Doli the Abyssinian Ground Hornbill
Written by Bria Stambaugh, Zookeeper, North Carolina Zoo
Many people can relate to times throughout their lives that made a lasting impact. With any luck, these moments help shape our lives. I had many fond memories of visiting the zoo as a child and being enthralled with animals, which led me to my career as an animal caretaker, AKA: Zookeeper. I have been fortunate to work with some incredible animals throughout my zoo career, but meeting Miss Doli is one of my most memorable moments.
More years ago than I would like to admit, I arrived at the North Carolina Zoo for my first day on the job.
Joining the Aviary keeper team was an enormous excitement for me, and I was ready to hit the ground running…that is, until I crossed paths with a large-billed, wide-eyed, prehistoric-looking Abyssinian ground hornbill named “Doli.” She stopped me in my tracks. We were formally introduced, and she obliged my gawking and immediately approached me with a clump of grass in her bill. I quickly learned that this was her way of saying “Hello!”
Pictured Above: Zookeeper Bria Stambaugh and Doli
Fast forward to the present day, and Doli has cemented her place as a top favorite among her caregivers throughout the years and makes a lasting impression for numerous guests that visit the North Carolina Zoo. At 33 years young, Doli fits nicely into her role as an Avian Animal Ambassador helping guests learn more about Abyssinian ground hornbills in the wild.
Her natural curiosity and confident and calm demeanor make her a natural at being in the spotlight, and she thrives on attention from anyone she meets. Doli’s unique features and adaptations can be seen up close when she participates in programming and allows our guests to truly appreciate ground hornbills.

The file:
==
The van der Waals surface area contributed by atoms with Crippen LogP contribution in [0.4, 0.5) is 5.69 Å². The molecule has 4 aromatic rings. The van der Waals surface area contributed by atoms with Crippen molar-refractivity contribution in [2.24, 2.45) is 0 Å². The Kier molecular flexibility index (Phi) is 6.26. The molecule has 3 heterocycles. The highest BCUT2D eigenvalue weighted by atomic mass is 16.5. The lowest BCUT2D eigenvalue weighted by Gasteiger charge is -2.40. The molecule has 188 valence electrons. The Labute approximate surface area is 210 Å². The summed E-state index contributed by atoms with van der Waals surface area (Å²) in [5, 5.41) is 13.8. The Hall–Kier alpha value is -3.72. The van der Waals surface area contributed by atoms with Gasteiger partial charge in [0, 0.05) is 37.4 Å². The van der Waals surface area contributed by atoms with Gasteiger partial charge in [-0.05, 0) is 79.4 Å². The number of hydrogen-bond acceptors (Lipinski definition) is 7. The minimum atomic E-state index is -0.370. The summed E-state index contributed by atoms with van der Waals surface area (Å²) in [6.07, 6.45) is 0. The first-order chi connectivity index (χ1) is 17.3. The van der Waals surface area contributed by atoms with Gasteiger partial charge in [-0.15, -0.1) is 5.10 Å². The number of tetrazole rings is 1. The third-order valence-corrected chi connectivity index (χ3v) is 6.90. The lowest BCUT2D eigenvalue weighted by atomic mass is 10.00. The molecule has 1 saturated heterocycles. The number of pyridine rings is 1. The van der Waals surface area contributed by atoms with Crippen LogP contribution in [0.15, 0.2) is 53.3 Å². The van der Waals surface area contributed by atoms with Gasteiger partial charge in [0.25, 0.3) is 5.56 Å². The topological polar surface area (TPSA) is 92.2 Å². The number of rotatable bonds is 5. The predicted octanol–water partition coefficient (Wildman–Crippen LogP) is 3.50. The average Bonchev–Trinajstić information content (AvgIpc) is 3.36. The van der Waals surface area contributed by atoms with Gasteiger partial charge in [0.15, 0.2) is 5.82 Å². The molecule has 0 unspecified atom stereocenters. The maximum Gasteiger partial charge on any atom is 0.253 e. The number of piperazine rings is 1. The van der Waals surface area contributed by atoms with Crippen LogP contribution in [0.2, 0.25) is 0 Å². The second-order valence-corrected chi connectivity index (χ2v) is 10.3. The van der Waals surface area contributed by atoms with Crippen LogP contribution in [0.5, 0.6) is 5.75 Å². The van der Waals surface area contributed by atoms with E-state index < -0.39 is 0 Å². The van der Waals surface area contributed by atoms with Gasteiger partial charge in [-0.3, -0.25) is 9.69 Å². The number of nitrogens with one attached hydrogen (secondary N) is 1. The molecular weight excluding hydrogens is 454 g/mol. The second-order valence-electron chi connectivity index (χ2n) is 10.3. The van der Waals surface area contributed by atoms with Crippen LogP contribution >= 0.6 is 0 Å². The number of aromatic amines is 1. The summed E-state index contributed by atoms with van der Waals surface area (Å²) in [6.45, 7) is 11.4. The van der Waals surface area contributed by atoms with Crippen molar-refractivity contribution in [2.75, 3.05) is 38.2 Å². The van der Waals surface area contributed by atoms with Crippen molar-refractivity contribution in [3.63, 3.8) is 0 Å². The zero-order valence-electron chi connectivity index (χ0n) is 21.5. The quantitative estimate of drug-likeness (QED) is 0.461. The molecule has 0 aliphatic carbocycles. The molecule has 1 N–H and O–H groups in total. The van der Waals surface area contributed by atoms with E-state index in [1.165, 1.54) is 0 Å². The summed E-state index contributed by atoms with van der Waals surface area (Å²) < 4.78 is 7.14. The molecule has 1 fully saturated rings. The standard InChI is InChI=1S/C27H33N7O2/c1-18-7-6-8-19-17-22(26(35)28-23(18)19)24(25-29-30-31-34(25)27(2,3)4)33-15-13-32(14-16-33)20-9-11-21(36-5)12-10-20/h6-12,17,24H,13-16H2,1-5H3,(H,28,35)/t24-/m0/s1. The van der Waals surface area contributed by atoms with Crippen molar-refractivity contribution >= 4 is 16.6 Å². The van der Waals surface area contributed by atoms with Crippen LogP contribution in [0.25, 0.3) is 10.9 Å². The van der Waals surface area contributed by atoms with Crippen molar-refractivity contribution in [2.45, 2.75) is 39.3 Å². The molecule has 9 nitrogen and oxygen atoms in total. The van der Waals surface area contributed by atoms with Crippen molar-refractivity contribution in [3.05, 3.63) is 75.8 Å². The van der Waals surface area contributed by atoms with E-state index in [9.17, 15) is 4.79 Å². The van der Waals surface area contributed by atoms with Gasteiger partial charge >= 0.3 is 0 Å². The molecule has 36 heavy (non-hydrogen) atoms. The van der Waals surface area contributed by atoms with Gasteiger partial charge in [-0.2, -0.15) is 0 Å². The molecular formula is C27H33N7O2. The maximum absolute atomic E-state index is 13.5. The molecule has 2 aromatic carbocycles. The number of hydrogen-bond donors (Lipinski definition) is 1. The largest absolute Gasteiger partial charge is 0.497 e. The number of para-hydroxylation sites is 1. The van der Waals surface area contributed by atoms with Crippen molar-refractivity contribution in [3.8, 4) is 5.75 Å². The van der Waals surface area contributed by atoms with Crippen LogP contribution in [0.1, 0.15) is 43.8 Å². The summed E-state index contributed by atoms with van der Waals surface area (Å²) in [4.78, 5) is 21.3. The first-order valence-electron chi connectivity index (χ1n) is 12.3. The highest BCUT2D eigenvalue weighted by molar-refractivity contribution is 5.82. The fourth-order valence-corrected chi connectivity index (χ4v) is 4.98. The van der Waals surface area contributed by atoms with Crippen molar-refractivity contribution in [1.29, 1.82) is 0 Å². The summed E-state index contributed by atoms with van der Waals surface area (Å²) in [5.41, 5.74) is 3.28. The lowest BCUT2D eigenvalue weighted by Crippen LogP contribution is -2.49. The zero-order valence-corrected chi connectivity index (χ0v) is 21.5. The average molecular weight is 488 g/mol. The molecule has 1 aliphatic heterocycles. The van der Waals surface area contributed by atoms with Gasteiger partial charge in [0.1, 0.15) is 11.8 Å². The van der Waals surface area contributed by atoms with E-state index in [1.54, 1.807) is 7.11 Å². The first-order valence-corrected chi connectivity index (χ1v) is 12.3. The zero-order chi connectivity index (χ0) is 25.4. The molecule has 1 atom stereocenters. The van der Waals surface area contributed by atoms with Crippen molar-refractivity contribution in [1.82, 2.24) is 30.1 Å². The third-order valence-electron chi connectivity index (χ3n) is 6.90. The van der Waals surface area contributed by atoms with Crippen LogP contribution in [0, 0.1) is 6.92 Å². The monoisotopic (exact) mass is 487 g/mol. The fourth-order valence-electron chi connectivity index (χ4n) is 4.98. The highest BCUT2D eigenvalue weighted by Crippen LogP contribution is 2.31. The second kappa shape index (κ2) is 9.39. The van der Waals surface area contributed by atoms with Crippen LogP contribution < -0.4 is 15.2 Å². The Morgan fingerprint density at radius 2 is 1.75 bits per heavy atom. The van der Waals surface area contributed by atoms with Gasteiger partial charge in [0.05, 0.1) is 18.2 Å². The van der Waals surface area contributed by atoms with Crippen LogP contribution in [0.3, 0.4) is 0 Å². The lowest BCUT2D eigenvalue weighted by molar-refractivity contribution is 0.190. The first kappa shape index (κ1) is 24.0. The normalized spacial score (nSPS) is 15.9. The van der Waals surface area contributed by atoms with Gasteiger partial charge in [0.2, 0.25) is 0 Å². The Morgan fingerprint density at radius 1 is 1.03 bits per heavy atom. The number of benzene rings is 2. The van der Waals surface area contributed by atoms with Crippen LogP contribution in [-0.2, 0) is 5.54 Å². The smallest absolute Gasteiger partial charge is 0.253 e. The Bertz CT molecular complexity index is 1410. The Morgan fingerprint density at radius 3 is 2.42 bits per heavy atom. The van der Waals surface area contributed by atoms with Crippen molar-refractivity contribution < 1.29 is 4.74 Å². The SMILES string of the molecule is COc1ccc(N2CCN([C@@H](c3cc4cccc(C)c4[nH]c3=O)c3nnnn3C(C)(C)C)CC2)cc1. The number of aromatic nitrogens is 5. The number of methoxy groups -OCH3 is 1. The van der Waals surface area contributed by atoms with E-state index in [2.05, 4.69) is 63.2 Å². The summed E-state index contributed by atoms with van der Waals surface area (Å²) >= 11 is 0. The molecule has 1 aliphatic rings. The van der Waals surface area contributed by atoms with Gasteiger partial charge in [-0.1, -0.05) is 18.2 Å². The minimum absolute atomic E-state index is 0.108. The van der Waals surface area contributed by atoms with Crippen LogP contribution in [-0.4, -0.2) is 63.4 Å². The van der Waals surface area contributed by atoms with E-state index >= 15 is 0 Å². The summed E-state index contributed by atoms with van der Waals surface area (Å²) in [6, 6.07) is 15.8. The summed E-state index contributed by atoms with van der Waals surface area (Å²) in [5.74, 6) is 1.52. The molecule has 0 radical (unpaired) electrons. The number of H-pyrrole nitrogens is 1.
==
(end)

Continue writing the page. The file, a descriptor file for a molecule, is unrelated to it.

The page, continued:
Up close of Doli
Abyssinian ground hornbills can also be referred to as Northern ground hornbills and are one of only two species of ground hornbills in the world. While you may find Doli strutting her stuff here at the North Carolina Zoo, you won’t find these hornbills elsewhere locally. They are found across a wide area of north-central Africa in savannah areas, ideal for foraging a tasty treat. Snakes, lizards, turtles, and numerous insects and spiders prove to be regular staples of the hornbills’ diet. In fact, they are well adapted to handle venomous snakes with their thick scaled legs and large bills. Those legs are also important as they spend most of their time on the ground (hence the “ground” part of their name) and can walk over 6 miles in a single day in search of food. Northern ground hornbills are also named for their distinctive casque (a boney outgrowth on the top of their bills), which is much larger and prominent than their counterparts-the Southern ground hornbill.
Males and females are easy to distinguish from one another, as the males have a gorgeous blue and red throat patch, and females are solid blue.
If you are lucky enough to catch a training session or program with Doli when you visit the North Carolina Zoo, you can truly appreciate all of her amazing adaptations. I can promise she will make a wonderful lasting impression for you, just as she has for me.